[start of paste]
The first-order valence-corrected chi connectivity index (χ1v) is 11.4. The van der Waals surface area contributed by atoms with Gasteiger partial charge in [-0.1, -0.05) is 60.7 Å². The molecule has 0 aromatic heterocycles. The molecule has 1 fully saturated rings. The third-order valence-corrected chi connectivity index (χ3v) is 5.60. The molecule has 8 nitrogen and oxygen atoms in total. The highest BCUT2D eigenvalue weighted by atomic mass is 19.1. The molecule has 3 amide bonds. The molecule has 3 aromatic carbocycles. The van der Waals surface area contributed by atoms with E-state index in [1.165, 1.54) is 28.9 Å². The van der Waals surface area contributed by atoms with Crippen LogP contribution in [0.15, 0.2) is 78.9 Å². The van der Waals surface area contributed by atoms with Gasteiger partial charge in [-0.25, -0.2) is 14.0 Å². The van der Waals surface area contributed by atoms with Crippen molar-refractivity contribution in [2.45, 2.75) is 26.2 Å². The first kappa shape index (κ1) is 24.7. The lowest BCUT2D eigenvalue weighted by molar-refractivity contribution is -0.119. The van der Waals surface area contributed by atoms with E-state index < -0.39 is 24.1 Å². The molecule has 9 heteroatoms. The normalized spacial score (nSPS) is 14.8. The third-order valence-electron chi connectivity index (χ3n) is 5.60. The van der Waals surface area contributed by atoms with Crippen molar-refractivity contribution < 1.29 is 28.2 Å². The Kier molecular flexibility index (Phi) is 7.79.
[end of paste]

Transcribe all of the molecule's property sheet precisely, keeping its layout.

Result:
The first-order valence-corrected chi connectivity index (χ1v) is 11.4. The van der Waals surface area contributed by atoms with Gasteiger partial charge in [-0.1, -0.05) is 60.7 Å². The molecule has 0 aromatic heterocycles. The molecule has 1 fully saturated rings. The third-order valence-corrected chi connectivity index (χ3v) is 5.60. The molecule has 8 nitrogen and oxygen atoms in total. The highest BCUT2D eigenvalue weighted by atomic mass is 19.1. The molecule has 3 amide bonds. The molecule has 3 aromatic carbocycles. The van der Waals surface area contributed by atoms with E-state index in [1.165, 1.54) is 28.9 Å². The van der Waals surface area contributed by atoms with Crippen LogP contribution in [0.15, 0.2) is 78.9 Å². The van der Waals surface area contributed by atoms with Gasteiger partial charge in [-0.25, -0.2) is 14.0 Å². The van der Waals surface area contributed by atoms with Crippen molar-refractivity contribution in [2.45, 2.75) is 26.2 Å². The first kappa shape index (κ1) is 24.7. The lowest BCUT2D eigenvalue weighted by molar-refractivity contribution is -0.119. The van der Waals surface area contributed by atoms with E-state index < -0.39 is 24.1 Å². The molecule has 9 heteroatoms. The normalized spacial score (nSPS) is 14.8. The third-order valence-electron chi connectivity index (χ3n) is 5.60. The van der Waals surface area contributed by atoms with Crippen molar-refractivity contribution < 1.29 is 28.2 Å². The Kier molecular flexibility index (Phi) is 7.79.